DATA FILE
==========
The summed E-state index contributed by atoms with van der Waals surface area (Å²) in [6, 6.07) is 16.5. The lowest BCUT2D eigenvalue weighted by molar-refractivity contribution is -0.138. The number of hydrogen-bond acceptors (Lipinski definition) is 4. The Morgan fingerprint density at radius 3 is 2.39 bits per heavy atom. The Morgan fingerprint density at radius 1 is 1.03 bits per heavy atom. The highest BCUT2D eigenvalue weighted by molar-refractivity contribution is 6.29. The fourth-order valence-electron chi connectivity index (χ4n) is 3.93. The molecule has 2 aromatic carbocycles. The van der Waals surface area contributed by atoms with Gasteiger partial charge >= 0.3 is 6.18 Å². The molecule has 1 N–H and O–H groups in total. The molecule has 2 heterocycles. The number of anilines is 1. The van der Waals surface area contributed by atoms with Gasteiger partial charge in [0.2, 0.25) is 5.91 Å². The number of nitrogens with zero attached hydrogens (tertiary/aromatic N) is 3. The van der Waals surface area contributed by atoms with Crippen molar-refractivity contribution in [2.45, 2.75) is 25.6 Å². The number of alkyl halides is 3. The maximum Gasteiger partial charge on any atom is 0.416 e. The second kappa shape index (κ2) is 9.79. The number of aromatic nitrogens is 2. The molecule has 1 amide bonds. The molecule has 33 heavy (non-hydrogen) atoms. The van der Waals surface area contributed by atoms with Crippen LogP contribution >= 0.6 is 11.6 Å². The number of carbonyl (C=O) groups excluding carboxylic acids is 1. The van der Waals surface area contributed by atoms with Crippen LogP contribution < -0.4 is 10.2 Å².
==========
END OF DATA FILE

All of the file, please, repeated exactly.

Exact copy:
The summed E-state index contributed by atoms with van der Waals surface area (Å²) in [6, 6.07) is 16.5. The lowest BCUT2D eigenvalue weighted by molar-refractivity contribution is -0.138. The number of hydrogen-bond acceptors (Lipinski definition) is 4. The Morgan fingerprint density at radius 3 is 2.39 bits per heavy atom. The Morgan fingerprint density at radius 1 is 1.03 bits per heavy atom. The highest BCUT2D eigenvalue weighted by molar-refractivity contribution is 6.29. The fourth-order valence-electron chi connectivity index (χ4n) is 3.93. The molecule has 2 aromatic carbocycles. The van der Waals surface area contributed by atoms with Gasteiger partial charge >= 0.3 is 6.18 Å². The molecule has 1 N–H and O–H groups in total. The molecule has 2 heterocycles. The number of anilines is 1. The van der Waals surface area contributed by atoms with Gasteiger partial charge in [0.2, 0.25) is 5.91 Å². The number of nitrogens with zero attached hydrogens (tertiary/aromatic N) is 3. The van der Waals surface area contributed by atoms with Crippen molar-refractivity contribution in [2.45, 2.75) is 25.6 Å². The number of alkyl halides is 3. The maximum Gasteiger partial charge on any atom is 0.416 e. The second kappa shape index (κ2) is 9.79. The number of aromatic nitrogens is 2. The molecule has 1 amide bonds. The molecule has 33 heavy (non-hydrogen) atoms. The van der Waals surface area contributed by atoms with Crippen LogP contribution >= 0.6 is 11.6 Å². The number of carbonyl (C=O) groups excluding carboxylic acids is 1. The van der Waals surface area contributed by atoms with Crippen LogP contribution < -0.4 is 10.2 Å².